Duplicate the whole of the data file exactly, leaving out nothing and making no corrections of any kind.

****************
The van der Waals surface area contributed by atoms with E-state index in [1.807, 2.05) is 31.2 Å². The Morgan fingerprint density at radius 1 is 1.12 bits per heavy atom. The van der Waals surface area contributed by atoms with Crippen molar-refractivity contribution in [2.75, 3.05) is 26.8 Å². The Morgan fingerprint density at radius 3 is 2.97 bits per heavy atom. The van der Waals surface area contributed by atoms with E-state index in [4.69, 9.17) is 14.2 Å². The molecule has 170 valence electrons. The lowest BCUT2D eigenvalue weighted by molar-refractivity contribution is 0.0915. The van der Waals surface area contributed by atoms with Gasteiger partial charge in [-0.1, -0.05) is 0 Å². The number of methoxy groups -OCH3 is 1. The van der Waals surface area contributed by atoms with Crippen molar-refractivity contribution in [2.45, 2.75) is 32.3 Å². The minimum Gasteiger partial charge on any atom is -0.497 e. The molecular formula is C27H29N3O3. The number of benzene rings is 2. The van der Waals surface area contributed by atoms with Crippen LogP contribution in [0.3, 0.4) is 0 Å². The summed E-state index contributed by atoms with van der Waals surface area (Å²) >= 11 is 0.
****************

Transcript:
The van der Waals surface area contributed by atoms with E-state index in [1.807, 2.05) is 31.2 Å². The Morgan fingerprint density at radius 1 is 1.12 bits per heavy atom. The van der Waals surface area contributed by atoms with Crippen molar-refractivity contribution in [2.75, 3.05) is 26.8 Å². The Morgan fingerprint density at radius 3 is 2.97 bits per heavy atom. The van der Waals surface area contributed by atoms with E-state index in [4.69, 9.17) is 14.2 Å². The molecule has 170 valence electrons. The lowest BCUT2D eigenvalue weighted by molar-refractivity contribution is 0.0915. The van der Waals surface area contributed by atoms with Gasteiger partial charge in [-0.1, -0.05) is 0 Å². The number of methoxy groups -OCH3 is 1. The van der Waals surface area contributed by atoms with Crippen molar-refractivity contribution in [2.45, 2.75) is 32.3 Å². The minimum Gasteiger partial charge on any atom is -0.497 e. The molecular formula is C27H29N3O3. The number of benzene rings is 2. The van der Waals surface area contributed by atoms with Crippen LogP contribution in [0.3, 0.4) is 0 Å². The summed E-state index contributed by atoms with van der Waals surface area (Å²) >= 11 is 0.